Divided US House committee backs pot decriminalization
LOS ANGELES — A divided U.S. House committee approved a proposal Wednesday to decriminalize and tax marijuana at the federal level, a vote that was alternately described as a momentous turning point in national cannabis policy or a hollow political gesture.
The House Judiciary Committee approved the proposal 24-10 after more than two hours of debate. It would reverse a longstanding federal prohibition by removing marijuana from the Controlled Substances Act, while allowing states to set their own rules on pot.
The vote “marks a turning point for federal cannabis policy and is truly a sign that prohibition’s days are numbered,” Aaron Smith, executive director of the National Cannabis Industry Association, said in a statement.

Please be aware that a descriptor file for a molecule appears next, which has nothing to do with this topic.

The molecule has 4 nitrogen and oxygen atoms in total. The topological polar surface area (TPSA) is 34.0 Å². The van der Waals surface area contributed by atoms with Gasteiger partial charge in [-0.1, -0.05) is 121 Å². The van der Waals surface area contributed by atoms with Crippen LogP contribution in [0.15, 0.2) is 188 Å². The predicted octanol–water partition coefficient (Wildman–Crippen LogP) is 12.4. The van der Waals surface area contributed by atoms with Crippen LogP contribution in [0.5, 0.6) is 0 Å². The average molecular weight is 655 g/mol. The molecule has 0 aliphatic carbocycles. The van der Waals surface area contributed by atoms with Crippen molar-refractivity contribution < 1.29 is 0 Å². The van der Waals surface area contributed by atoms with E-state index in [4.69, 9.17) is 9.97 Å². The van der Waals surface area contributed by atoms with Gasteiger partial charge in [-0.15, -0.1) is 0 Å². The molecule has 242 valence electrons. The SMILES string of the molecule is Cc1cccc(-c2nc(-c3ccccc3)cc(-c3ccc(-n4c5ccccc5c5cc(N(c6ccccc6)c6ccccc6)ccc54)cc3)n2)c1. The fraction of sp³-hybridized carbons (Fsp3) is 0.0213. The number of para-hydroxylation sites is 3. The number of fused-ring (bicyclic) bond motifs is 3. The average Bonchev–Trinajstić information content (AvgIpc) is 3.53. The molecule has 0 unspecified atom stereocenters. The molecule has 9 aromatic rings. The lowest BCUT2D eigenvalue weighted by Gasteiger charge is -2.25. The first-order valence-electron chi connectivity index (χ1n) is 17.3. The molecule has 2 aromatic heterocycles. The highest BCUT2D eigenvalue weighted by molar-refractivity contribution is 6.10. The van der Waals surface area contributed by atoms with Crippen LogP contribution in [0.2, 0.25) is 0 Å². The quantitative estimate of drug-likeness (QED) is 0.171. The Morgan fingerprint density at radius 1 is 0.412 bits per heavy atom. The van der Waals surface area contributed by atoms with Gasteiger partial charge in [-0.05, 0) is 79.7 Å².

However, the bill’s future is uncertain. It wasn’t immediately clear if the proposal would be reviewed by other committees and when, or if, a vote would take place in the full House. The proposal has better chances of passing in the Democratic-controlled chamber than in the Republican-held
The House passed a bill earlier this year to grant legal marijuana businesses access to banking, but it hasn’t advanced in the Senate.
Republicans on the House Judiciary Committee complained that the proposal had never had a hearing and lacked bipartisan support.
Committee Chairman Jerrold Nadler said the nation has for too long “treated marijuana as a criminal justice problem, instead of a matter of personal choice and public health.”